The United Kingdom has taken the blame for introducing anti-gay laws in former colonies such as Ghana.
The UK government says it is thus ready to help such countries rewrite their laws to accommodate gays.
The British Prime Minister, Theresa May, while addressing the Commonwealth heads of government meeting in London on Tuesday said she “deeply regrets” the UK’s role in introducing the anti-gay laws.
She said the UK’s role seems to have resulted in a “legacy of discrimination, violence and even death,” in some of its former colonies.
Most former colonies of Britain frown against homosexuality and have as part of measures to curtail it, introduced criminal laws against it.
In some extreme cases, citizens in those countries lynch persons suspected to be gays or lesbians.
According to Reuters news agency, colonial-era homophobic laws are still used in 37 of the Commonwealth’s 53 member nations.
Theresa May, while addressing the gathering in the UK, said, “I’m all too aware that these laws were often put in place by my own country. They were wrong then, and they are wrong now.”
She praised member countries which had recently decriminalized homosexuality.
She added that “Yet there remains much to do…Nobody should face discrimination and persecution because of who they are or who they love. The UK stands ready to support any Commonwealth nation wanting to reform outdated legislation that makes such discrimination possible,” she said.
President Akufo-Addo, although is in the UK, he was not at the meeting when the Prime Minister delivered the address.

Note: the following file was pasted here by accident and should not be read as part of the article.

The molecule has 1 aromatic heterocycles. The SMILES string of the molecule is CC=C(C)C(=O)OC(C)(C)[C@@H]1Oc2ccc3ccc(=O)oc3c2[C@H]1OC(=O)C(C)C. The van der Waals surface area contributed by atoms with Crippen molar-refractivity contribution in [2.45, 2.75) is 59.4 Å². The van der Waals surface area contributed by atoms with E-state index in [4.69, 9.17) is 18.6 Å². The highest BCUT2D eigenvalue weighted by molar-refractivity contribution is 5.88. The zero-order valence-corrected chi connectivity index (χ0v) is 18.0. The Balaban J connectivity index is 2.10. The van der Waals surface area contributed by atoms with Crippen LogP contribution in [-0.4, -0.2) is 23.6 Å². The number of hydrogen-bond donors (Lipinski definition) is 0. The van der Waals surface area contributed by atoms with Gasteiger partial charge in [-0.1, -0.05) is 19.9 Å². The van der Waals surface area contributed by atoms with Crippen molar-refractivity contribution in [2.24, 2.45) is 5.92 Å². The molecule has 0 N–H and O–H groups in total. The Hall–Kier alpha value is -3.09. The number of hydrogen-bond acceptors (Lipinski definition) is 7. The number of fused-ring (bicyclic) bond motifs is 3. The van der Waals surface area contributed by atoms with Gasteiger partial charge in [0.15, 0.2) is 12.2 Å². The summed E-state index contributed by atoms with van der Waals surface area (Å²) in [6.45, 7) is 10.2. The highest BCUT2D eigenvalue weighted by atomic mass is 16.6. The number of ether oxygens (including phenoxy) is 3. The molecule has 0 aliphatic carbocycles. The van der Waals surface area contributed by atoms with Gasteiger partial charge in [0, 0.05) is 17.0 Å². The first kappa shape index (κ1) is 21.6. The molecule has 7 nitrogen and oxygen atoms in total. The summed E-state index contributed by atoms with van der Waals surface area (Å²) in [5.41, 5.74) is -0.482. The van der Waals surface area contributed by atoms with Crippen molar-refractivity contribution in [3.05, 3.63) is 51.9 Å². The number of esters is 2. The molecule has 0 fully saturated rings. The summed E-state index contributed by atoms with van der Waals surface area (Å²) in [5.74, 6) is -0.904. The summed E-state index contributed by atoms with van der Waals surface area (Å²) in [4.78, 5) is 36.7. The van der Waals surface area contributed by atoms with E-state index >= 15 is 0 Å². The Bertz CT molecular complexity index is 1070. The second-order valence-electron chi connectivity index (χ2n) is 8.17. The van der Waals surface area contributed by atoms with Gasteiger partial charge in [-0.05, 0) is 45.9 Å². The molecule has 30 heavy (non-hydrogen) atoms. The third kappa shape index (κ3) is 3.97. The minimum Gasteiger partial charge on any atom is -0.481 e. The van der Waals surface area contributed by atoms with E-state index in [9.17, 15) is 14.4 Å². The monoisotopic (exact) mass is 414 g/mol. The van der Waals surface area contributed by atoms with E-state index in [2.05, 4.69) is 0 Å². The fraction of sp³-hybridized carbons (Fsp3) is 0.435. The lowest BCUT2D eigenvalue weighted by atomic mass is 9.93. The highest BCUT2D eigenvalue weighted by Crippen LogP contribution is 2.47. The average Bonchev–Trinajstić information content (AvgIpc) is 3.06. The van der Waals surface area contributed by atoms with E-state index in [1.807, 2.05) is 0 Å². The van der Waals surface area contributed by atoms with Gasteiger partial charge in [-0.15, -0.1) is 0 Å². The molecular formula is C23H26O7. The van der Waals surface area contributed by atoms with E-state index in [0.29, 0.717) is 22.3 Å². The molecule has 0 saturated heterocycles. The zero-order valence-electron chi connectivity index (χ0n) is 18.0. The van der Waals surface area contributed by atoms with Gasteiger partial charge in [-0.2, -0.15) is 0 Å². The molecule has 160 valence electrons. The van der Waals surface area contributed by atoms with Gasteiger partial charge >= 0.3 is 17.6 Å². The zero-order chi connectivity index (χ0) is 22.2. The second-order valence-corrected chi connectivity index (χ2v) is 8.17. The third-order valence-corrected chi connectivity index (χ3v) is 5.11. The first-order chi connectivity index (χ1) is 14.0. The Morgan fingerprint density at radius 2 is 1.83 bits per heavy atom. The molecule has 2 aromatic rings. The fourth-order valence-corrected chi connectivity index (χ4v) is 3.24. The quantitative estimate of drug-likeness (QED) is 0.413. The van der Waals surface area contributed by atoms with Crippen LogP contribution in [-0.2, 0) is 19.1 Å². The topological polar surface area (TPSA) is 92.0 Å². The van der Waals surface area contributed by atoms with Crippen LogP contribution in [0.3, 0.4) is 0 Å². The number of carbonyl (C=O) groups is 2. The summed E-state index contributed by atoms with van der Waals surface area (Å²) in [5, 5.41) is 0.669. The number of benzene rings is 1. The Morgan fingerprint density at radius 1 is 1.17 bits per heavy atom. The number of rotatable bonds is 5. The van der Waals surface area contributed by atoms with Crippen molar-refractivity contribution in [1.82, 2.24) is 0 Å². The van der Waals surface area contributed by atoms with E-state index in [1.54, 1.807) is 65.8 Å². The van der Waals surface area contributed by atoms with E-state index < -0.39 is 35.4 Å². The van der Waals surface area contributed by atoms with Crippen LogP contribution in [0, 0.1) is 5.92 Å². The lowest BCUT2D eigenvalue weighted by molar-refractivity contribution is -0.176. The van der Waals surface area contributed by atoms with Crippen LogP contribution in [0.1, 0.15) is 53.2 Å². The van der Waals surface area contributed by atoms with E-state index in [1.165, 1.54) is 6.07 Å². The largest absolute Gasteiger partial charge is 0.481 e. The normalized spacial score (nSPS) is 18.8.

President Akufo-Addo in a recent interview with Aljazeera said Ghana was not keen on legalizing homosexuality but said his government might reconsider its position if there is general pressure and demand for it by the populace.
“This is a social, cultural issue, I don’t believe that in Ghana so far, a sufficiently strong coalition has emerged which is having that impact on public opinion that will say ‘change it, let’s now have a new paradigm in Ghana,” Akufo-Addo said.
At the moment, I don’t feel; I don’t see that in Ghana there is that strong current of opinion that is saying this is something we need to deal with. It is not so far a matter that is on the agenda,” he added.
While citing the UK as an example, Akufo-Addo said, “I grew up in England at the time that homosexuality was banned there. It was illegal, and I lived a period where British politicians thought it was an item not to even think about. But suddenly the activities of individuals and groups, a certain awareness, a certain development grew and grew stronger, and it forced a change in the law. I believe that those are the same processes that will bring about changes in our situation,” he added.
Anti-homosexuality laws in Ghana
Although there are no specific laws against homosexuality in Ghana, the country frowns on all sexual acts it deems ‘unnatural’.
Chapter 6 of the Criminal Code, 1960, as amended by the Criminal Code Act, 2003, cautions against unnatural carnal knowledge.
Section 104 states “whoever has unnatural carnal knowledge of (a) any person of the age of sixteen years or over without his consent shall be guilty of a first-degree felony and shall be liable on conviction to imprisonment for a term of not less than five years and not more than twenty-five years; or
(b) of any person of sixteen years or over with his consent is guilty of a misdemeanour, or (c) of any animal is guilty of a misdemeanor
Homosexuals in Ghana are therefore unable to express their sexuality in public, and their calls to lawmakers to amend the law to make provision for them have been ignored.